The State Council's approval of the experimental zone for an "airport-based economy" marked a victory for Zhengzhou, a megacity in central China. In just two years the city has shaken off a reputation as a backward region dominated by agriculture and heavy industry, grabbing headlines as the fastest-growing electronics manufacturing centre in the country. In 2012 high-tech exports from the city more than tripled to US$15.9bn, making it competitive against other rapidly growing tech manufacturing centres, such as Chengdu in Sichuan province (US$16.5bn, up 52.2%) and the western municipality of Chongqing (US$14.9bn, up 152%).
Build it up
Policy initiatives favouring these cities reflect long-running efforts to transfer coastal manufacturing to areas that have traditionally served as a major source of migrant workers. Until relatively recently, Zhengzhou's logistics development lagged behind that of other inland cities. However, the rapid development of road and rail infrastructure over the past few years has made the city into a top contender for industrial transfer from Guangdong and Jiangsu. The city is now a central location on China's high-speed rail network, which has freed up older railways to carry more freight. It sits on the Beijing-Guangzhou and the Zhengzhou-Xi'an high-speed railways, linking it to Beijing, Xi'an, Wuhan and Changsha. By 2016 it will be linked to Shanghai via the Zhengzhou-Xuzhou high-speed railway. The city's road connections to other parts of the country have also been overhauled.
Zhengzhou cemented its leading role in the central region in November 2012 with the approval of the Central Plains Economic Zone, which provides government support for the region's automotive, logistics, agriculture and tourism industries. Central to Zhengzhou's logistics strategy is boosting air freight capacity. The city announced in December 2012 that it would raise annual cargo-handling capacity at its Xinzheng International Airport to 500,000 tonnes by 2020. The airport was the fastest-growing cargo airport in the country in 2012, as throughput jumped from 103,000 tonnes in 2011 to 151,000 tonnes. However, the total remained lower than the tonnage handled in Chongqing (269,000 tonnes) and Chengdu (508,000 tonnes). The new Airport Experimental Zone envisions the city turning into a "megahub" by 2025, with the expansion of cargo and mail-handling throughput capacity to a staggering 3m tonne a year by then. This would match the current throughput of Shanghai Pudong International Airport.
The zone is expected to support a Rmb1trn (US$163bn) high-tech manufacturing centre, including a free-trade area. The government is depending on growth in local work opportunities to underpin ambitious urbanisation plans in the province. The city aims to increase the resident population to 15m by 2020, up from 9m currently. In addition to the 4m people that are expected to move into the Airport Experimental Zone, the city aims to double the population of an eastern district, Zhengdong New Area, from 2.5m to 5m. The suburban areas in the west of the city are also slated for development.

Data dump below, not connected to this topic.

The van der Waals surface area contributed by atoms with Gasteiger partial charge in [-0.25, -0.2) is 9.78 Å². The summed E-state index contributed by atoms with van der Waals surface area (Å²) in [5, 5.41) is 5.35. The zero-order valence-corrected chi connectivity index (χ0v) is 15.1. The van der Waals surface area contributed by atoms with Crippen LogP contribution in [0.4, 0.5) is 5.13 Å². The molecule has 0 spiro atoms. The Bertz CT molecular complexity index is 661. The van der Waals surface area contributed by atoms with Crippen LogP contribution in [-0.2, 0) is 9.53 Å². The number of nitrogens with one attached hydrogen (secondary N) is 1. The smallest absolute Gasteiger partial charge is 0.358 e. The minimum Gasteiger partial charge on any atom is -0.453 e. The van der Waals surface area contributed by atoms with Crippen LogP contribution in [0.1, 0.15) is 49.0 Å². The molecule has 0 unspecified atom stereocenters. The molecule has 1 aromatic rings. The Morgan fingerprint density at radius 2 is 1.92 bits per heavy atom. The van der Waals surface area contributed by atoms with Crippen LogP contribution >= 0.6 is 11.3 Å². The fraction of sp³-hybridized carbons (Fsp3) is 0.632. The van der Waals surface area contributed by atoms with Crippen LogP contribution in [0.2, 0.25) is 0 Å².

Made in Zhengzhou?
But even with national-level support, Zhengzhou still has a long way to go. Its development as a high-tech exporter lags behind that of Chongqing and Chengdu. At the moment exports are overwhelmingly dominated by the local production base of Foxconn, a Taiwan contract manufacturer, for the iPhone, a popular smartphone designed by a US-based technology company, Apple. By contrast, Chengdu and Chongqing already host several other major high-tech companies, such as Taiwan's Asus in Chongqing.
Zhengzhou will be able to draw on a large labour pool to staff new manufacturing capacity. The rural hinterland of Henan remains sizeable, retaining more than 50% of the province's population. More of them are opting to work closer to home; in 2011 the number of migrant workers leaving their hometown to move to another part of the province surpassed the number leaving the province for the first time.
However, manufacturers in Sichuan and Chongqing can also draw upon a comparable local labour pool, and wages in Zhengzhou are rising quickly. According to local hiring managers, monthly wages for new workers at the Zhengzhou Foxconn plant increased from Rmb1,350 in 2011 to Rmb1,800 (US$293) as of June 2013. The company was forced to raise wage rates during a hiring spree that saw the factory triple employment from 100,000 in 2011 to 300,000 by end-2012. The rate has surpassed that offered in the smaller Foxconn plant in Chongqing, which offers Rmb1,550 for starting workers. Hiring managers also report that, more broadly, monthly wages for young unskilled workers in Zhengzhou have grown from Rmb1,000 to over Rmb2,000 as local companies struggle to maintain their workforce in the face of competition from Foxconn.
After the initial boost from Foxconn, the city's industrial development will depend largely on the success of improved logistics in luring in more manufacturing activity. New companies are reportedly delaying investment until the new infrastructure is put in place. In the meantime, this leaves the city particularly vulnerable to changes of strategy at Foxconn, as well as any variation in overseas and domestic demand for Apple's iPhone. A continued upward trajectory is far from a foregone conclusion.
© 2013 The Economist Intelligence Unit Ltd. All rights reserved.
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